Entering Your 30s? Don’t Make These Major Money Mistakes
Your 30s are typically the decade where you start really getting your life together. You may be thinking about purchasing a house and starting a family, or getting married and traveling the world. Whatever your big life plans may be, they’ll inevitably require tapping into your savings. But unfortunately in today’s world, after factoring in the basic cost of living, saving up money is harder than it’s ever been, and for that, you’ll need some financial savvy. So without further ado, here are five financial mistakes you should avoid at all costs if you’re in your 30s.
Not Having a Safety Net for Emergencies – Unfortunately many of us are just one medical emergency away from poverty at any given time, and given the outrageous cost of healthcare in the United States, this is an impending reality for many people. You can try to cushion the burden a bit by putting some money into a savings account that you never touch, and if you have the income for it you can plan to set aside a predetermined amount every month from your paycheck into said savings account.
Not Job-Hopping – Let’s just be blunt here for a second: it’s not the 1970s anymore and most jobs nowadays don’t offer employees the opportunity to move up the corporate ladder like they used to. As such, if you want to see a much-deserved promotion and/or a pay raise, it’s likely that you’re going to have to switch jobs and simply negotiate your way toward more pay.
Going to Grad School – Nowadays pursuing a graduate (and even sometimes an undergraduate) degree isn’t always the most financially smart decision. Think about it this way: you’ll take out $100,000 in student loans and then more often than not you’ll end up with a minimal pay raise at best, and at worst you won’t be able to find a job at all (and don’t forget about all of that student debt!). In short, if you don’t have plans to be a lawyer, doctor, or some other lucrative profession that requires a graduate degree, consider skipping grad school altogether!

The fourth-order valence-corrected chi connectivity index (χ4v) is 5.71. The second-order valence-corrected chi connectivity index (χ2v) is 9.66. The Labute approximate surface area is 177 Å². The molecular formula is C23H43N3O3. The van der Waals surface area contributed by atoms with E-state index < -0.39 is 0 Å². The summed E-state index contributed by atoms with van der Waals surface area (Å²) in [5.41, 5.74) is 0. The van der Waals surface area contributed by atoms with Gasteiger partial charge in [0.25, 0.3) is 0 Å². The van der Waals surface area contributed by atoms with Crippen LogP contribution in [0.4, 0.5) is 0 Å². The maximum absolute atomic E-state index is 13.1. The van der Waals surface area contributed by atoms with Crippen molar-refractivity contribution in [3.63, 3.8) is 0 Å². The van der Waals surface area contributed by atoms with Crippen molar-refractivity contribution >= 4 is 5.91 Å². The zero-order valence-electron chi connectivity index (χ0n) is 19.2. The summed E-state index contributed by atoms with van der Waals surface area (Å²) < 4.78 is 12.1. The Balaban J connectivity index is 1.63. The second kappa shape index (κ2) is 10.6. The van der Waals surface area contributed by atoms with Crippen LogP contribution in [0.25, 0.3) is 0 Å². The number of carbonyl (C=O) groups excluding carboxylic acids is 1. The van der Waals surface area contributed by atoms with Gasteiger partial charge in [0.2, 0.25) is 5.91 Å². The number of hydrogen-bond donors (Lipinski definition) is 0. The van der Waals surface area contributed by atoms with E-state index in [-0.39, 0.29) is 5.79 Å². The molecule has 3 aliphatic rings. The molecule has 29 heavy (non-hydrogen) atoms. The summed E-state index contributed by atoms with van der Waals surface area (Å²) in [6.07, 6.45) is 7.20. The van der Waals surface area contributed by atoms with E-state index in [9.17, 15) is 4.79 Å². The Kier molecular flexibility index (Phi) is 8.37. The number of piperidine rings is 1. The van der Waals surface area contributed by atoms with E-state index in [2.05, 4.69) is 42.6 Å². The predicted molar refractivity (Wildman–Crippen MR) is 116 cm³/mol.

Not Knowing How to Cook – A lot of people live on takeout food throughout their 20s and don’t pay attention to how much money is actually being wasted on food. Once you hit your 30s, it’s good to have at least some basic cooking skills so you don’t have to rely on eating out for every single meal. Want some further convincing? The average cost of a meal through Uber Eats is well over $20, whereas cooking for yourself is only a couple of dollars per meal. Not to mention, cooking your own meals at home tends to be a lot healthier!
Not Having a 401k – We get it, retirement can seem really far off when you’re in your 30s, but just like everything else in life, it’ll come at you faster than you’d like. If you’re fortunate enough to have a job that offers a 401k, take advantage of it! If your employer doesn’t offer that, look into starting a Roth IRA – an individual retirement account under US law. Trust us, you’ll be thankful you did once you enter your golden years!
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